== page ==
BOOK REVIEW - Essential Pruning Techniques, George Brown and Tony Kirkham ©2017

Review by Jen Kettell, Owner Jen Kettell Radiant Leaf (www.jenkettell.com)

Tony Kirkham, head of the Arboretum and Horticultural Services at Kew Royal Botanic Gardens, has recently revised and expanded George Brown’s 1972 standard, Essential Pruning Techniques. Those of you who know me are well aware that: 1) I love pruning, 2) I love books, and 3) I am a proud nerd…therefore, I was delighted to dive into yet another pruning tome. Kirkham’s revision begins with a fifty-page primer on pruning techniques, followed by its 300+-page Abelia-Zenobia species-by-species guide. Every page includes beautiful color photographs by Andrea Jones.

In the introductory primer, Brown and Kirkham lay a very solid foundation in pruning techniques, beginning with an inquiry into why we prune. The first section on young tree pruning is excellent, especially since they begin with proper planting (hooray!). At Kew, all trees are planted in sharply square holes; they have found that this shape allows the roots to grow past the planting hole more easily—not the ISA-way, but not major departure either. Kirkham offers sound advice on corrective formative pruning in presenting common examples, like training a leader after loss of the original. In the remainder of those mere fifty pages, he is able to concisely review proper tools and maintenance, PPE, pruning timing, pruning/heading cuts, fruit tree practices, hedging, coppicing, pleaching, and still more topics. Surprisingly, despite a short section on PPE (personal protective equipment), there are zero images of anyone working with either safety glasses or gloves in the entire book.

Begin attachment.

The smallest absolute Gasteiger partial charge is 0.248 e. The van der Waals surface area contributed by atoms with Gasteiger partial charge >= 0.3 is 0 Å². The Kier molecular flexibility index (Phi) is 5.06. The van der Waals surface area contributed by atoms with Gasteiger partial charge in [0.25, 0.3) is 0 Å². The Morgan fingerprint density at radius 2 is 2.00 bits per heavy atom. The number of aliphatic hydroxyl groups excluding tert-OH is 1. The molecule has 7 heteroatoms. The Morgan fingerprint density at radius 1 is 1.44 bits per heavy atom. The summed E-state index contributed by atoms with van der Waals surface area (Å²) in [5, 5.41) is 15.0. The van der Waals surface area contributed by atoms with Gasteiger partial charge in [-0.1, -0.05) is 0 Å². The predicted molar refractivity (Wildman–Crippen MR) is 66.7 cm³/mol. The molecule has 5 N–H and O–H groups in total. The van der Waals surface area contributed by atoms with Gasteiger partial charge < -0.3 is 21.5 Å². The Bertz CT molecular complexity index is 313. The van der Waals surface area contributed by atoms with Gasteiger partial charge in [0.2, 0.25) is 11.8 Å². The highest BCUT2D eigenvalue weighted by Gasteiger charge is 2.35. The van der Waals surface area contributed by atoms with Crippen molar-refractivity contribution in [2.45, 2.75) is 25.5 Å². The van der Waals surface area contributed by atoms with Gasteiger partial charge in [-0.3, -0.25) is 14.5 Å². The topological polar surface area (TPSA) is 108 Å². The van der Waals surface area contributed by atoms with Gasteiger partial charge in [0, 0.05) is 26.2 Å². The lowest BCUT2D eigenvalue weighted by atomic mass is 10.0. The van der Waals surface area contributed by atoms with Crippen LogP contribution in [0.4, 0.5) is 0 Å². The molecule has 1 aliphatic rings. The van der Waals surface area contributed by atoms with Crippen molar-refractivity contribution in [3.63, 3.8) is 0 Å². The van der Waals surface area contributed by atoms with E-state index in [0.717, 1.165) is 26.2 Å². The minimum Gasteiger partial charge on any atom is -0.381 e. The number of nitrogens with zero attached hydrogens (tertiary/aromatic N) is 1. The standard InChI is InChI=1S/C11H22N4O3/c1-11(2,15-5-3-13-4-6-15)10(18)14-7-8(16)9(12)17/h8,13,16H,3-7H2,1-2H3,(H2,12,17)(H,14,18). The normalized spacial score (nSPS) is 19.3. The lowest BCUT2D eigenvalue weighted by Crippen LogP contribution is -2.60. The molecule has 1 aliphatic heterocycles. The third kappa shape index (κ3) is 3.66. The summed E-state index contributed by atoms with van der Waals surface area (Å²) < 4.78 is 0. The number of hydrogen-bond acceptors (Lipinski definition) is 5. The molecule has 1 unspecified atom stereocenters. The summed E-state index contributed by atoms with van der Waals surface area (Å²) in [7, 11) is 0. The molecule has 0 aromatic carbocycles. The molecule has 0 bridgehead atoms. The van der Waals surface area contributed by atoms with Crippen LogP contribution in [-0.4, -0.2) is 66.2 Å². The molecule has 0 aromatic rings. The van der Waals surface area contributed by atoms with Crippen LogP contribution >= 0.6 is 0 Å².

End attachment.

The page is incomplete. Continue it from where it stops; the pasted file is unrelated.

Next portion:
One of the true gems of this book is the handful of pages devoted to fruit trees. Kirkham describes training several “restricted” fruit tree forms-- essentially, espalier trees that are further pruned into fans, cordons, and “stepovers.” For the stepover, the arborist would modify an espalier to a single set of lateral branches at 12-18” above the soil line. This form serves two functions: to grow delicious apples or pears in a small space, while creating a low living border for a vegetable garden. The accompanying images by Andrea Jones are excellent examples of this type of craftsmanship.

The great bulk of the book follows the primer, where the authors share specific advice on tree, shrub, climbing, and fruit tree species. Since Kirkham is based in Kew, there are many plants which do not grow in New England, but nearly any you may be looking for can be found in the guide. For each species presented, there is comprehensive accompanying text for habit, timing, objectives, and species nuances. Again, many great photographs of woody plants in all seasons complement the writing.

Essentials is surely written with the pro in mind, and I would certainly recommend this book as an addition to one’s pruning library. The authors reach the heart of the matters of pruning in short order with clear and straightforward writing. The information is based in up-to-date arboricultural science and practice, with respect for the natural habit and needs of individual plants. I would hesitate to recommend it to a homeowner or beginner, since the A-Z guide may just frighten them from attempting any kind of basic pruning. In addition, because it was written in England (and therefore England’s climate), arborists will automatically make some adjustments based on New England’s climate that the novice may not. So my fellow arborists, take a gander at this updated pruning guide from across the pond, have a spot of tea, and enjoy the many Britishisms sprinkled throughout it pages.